A second point to notice is" this: that the autobiography is at one and the same time a single element in the series of the writer's created works and an interpretation of the whole series. If we want (as so many of us do) to find out what the writer "means" by his writings, we shall undoubtedly get some light on the matter by reading his personal revelation of himself. If it is a good autobiography (and by hypothesis we are discussing the perfect autobiography) it, will reveal to us the relation of all the other books to their author's Idea of himself, whether in likeness or unlikeness. It will do so, not only for the books written earlier, and not only in relation to the manifestation in time of the writer's Energy, but also in relation to the timeless Idea that is his personality. We shall be able to trace both his development in his life and works, and also the permanent identity of himself which transcends his development and which constitutes the thing we call his "persona". The exact place and moment, within the series of his works, for the appearance of the autobiography is selected at will by the writer, for reasons which he may or may not choose to explain; but at whatever point it comes, the revelation is valid, both for the past and for the future.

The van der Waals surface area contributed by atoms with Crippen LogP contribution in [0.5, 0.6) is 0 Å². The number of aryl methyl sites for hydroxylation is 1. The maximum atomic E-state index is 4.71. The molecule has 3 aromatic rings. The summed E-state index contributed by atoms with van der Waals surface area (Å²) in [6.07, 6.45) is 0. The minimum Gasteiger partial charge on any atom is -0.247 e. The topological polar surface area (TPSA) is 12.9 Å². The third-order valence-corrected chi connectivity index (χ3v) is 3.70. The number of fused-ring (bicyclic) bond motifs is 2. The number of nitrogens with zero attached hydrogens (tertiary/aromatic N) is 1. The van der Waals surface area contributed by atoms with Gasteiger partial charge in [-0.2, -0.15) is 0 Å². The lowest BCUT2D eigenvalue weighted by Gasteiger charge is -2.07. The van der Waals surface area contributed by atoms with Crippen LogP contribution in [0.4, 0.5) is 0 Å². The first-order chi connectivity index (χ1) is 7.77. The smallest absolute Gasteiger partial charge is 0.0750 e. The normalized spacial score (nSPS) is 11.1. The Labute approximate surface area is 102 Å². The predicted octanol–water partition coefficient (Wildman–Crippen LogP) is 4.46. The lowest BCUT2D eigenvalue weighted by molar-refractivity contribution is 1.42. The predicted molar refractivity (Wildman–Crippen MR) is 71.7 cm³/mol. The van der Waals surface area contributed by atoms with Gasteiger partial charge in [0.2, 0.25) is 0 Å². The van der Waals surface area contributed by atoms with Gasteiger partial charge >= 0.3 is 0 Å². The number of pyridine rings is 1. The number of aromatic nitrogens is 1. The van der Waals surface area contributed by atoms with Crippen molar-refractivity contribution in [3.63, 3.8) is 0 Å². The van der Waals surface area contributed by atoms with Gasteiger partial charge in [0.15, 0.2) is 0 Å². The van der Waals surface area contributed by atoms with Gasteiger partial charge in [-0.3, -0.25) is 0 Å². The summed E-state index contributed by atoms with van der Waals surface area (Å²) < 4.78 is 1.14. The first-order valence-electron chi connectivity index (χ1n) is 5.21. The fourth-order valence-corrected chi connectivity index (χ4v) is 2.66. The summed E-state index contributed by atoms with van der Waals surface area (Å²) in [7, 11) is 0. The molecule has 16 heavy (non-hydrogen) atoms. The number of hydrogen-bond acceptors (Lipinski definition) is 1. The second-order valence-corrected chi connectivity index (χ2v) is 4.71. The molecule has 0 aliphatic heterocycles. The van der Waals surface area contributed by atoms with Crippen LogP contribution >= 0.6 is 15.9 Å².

The personal revelation is unique: a writer cannot give us two autobiographies-that is, he cannot display himself as two persons with two different lives; any further revelations will be by the way of imaginative creation. Nor, since all human minds are bound by the ,conditions of humanity, can he very well reveal himself except under human form. If he could do so, the revelation would be of little interest to his readers, since they would not be able to understand it. There is, of course, no reason why an infinite Mind should not reveal itself in an infinite number of forms, each being subject to the nature of that particular form. It was said, sneeringly, by someone that if a clam could conceive of God, it would conceive of Him in the shape of a great, big clam. Naturally. And if God has revealed Himself to clams, it could only be under conditions of perfect clamhood, since any other manifestation would be wholly irrelevant to clam nature. By incarnation, the creator says in effect: "See! this is what my eternal Idea looks like in terms of my own creation; this is my manhood, this is my clamhood, this is my characterhood in a volume of created characters."